Dev Raj Dahal
Nepal sits smugly in the centre of great powers of Asia - India and China -, not by choice but by geospatial destiny. It acquires magnetic attraction owing to its strategic geography which is vital for their security, stability and peace. Nepal’s panoramic landscape remains the central axis of sensitive Himalayan geopolitics around which India, China and the USA confer enormous value to their security policy and manoeuvring for influence. It has sucked Nepal into great power rivalry impelling its leaders to share common cause and seek more interdependent, balancing choices in foreign policy. Their recent engagements with Nepal Army has a compelling rationale, as it is the only professional and unified state institution with the capacity to act impersonally pursuing national unification trails.
Technology-driven globalisation which made the world functional even with the spread of COVID-19 is shifting global power balance to Asia. It means a new strategic tuning for Nepal renewing the scope for it to habituate with rival regional and global regimes beyond self-centric behaviour. The pandemic has imposed limited human mobility if not communication, money, goods and services. The growing interest of Nepal’s neighbours in its political and constitutional crisis now has been fervent as beleaguered Prime Minister KP Sharma Oli struggles for survival in the government following dissolution of House of Representatives (HoR) and crumbling of Nepal Communist Party (NCP) into three factions.
His rival faction, led by Prachanda-Nepal, is resorting to legal battle in the Supreme Court to restore the parliament and coalescing with multiple sites of stir to depose him. The third faction led by Bam Dev Gautam is seeking reconciliation of hostile interests of both sides either for left government or joint contest of election thus skirting the risk of revenge politics and foiling Nepali Congress (NC) president Sher Bahadur Deuba to become Prime Minister with the support of Oli faction. NC’s amphibious election-oriented agitation seeks to win both races by limping to electoral gaze and storming into mass mobilisation and protests.
The nation’s internal political polarisation and external fears have strained its foreign policy efficacy in keeping the spell of traditional balance of power and set its frontiers and buffer spaces safe from outside penetration disturbing state stability. Both India and the USA are China’s major trading partners but also competitors. They are tied by a common liberal worldview, shared narratives of international relations, the QUAD, Indo-Pacific Strategy and defence agreements. The US president-elect Joe Biden’s readiness to assume internal and international responsibilities, however, may prompt his admin to rebuild democratic fraternity, multilateralism and dialogue and diplomacy with China committing the later to a web of liberal international norms, rules and institutions aspiring to preserve global order, peace and public good.
This will enable it to reassume the mantle of statesmanship and fight a range of common issues -- climate change, pandemic, terrorism, nuclear proliferation, poverty, inequality, migration, etc. Still, the US and India are wary of China’s growing heft in Nepal, its strategic partnership to boost security, connectivity, tourism, trade, investments in hydropower, energy, transport and increase of soft power of learning from China’s experience in party, government and development, albeit the nation’s liberal Constitution. India with its own global aspiration and affinity with Russia, China’s close ally, will be less willing to be used by the US as a wedge against China and accept as a junior partner around it despite recent Sino-Indian border scuffle.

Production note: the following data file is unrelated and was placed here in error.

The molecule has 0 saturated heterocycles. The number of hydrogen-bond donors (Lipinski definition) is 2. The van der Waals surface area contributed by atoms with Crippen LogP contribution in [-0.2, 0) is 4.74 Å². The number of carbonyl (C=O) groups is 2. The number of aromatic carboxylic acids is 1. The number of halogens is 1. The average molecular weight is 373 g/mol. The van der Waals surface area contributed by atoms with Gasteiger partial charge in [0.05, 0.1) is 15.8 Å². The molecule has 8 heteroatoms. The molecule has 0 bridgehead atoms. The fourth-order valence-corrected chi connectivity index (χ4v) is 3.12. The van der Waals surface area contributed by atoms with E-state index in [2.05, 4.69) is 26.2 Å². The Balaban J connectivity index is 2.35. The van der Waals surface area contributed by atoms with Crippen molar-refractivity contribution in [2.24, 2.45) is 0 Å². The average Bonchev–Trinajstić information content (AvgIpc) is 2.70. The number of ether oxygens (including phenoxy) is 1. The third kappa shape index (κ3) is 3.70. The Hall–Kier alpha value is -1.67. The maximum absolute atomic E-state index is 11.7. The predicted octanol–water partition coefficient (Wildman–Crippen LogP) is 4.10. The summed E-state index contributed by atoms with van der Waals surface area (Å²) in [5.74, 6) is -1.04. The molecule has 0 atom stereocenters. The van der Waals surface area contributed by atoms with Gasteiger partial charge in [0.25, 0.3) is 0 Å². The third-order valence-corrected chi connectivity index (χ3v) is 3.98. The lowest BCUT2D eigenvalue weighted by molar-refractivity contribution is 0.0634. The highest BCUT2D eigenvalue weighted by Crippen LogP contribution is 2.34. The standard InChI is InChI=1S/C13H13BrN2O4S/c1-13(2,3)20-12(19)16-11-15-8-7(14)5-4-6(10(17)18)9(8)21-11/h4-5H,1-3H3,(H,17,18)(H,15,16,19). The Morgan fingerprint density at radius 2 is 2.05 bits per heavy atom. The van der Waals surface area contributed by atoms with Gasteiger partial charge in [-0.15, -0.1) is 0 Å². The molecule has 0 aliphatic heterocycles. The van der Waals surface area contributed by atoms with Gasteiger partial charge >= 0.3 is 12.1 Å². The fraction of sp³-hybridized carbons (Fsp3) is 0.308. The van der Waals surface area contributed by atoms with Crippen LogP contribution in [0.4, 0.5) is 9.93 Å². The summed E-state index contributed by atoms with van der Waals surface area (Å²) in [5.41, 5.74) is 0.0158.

Inter-party and inter-government solidarity for democracy promotion or change of regime relativises national sovereignty fusing democracy and realpolitik. The West and India’s democracy promotion in Nepal now remains contested as they fostered postmodern neo-liberal economy, identity politics and corrosively partisan interest, not citizenship values for state building, thus fuelling centrifugal forces against heartland elites. China has also espoused its own model of a community of shared interests, destiny and responsibility based on national sovereignty and non-interference but seek regime stability in Nepal for the resolution of security dilemma.
On September 26, 2019 the ruling NCP and head of Chinese Communist Party (CCP) International Department, led by Song Tao, organised ideological dialogue on Xi Jinping Thought to deepen fraternal ties although ideology matters less than interest for Nepali leaders. The outcome was a six-point MoU to facilitate a high-level visit, exchange of party-to-party experience, visit exchanges of youths and local leaders, promotion of people-to-people ties and annual holding of ideological interactions. This was followed by another event on June 21, 2020 through video. It has dismayed the opposition NC and RPP which deemed it an effort to harm Nepal’s democratic constitution. On December 27, 2020 four-member delegation, led by Guo Yezhou, vice minister in the International Department of the CCP, visited Nepal to mend internal differences in the party.
Chinese Ambassador to Nepal Hou Yanqi had reportedly played a role in keeping the NCP intact twice earlier. China’s failure to stop the split of NCP is viewed by the Indian foreign policy experts a setback to it which is favourable to India overlooking the fact that many leaders harbour memories of the Indian blockade against the promulgation of constitution, support to agitation of Terai holding frontier mentality, hard look at upper caste hill elites for their alleged domination of the Other, slow performance of its projects and border disputes. For many years, the inclination of CPN to lift up ties with China left India and the West dejected and sought a common policy to rollback its rising influence in Nepal.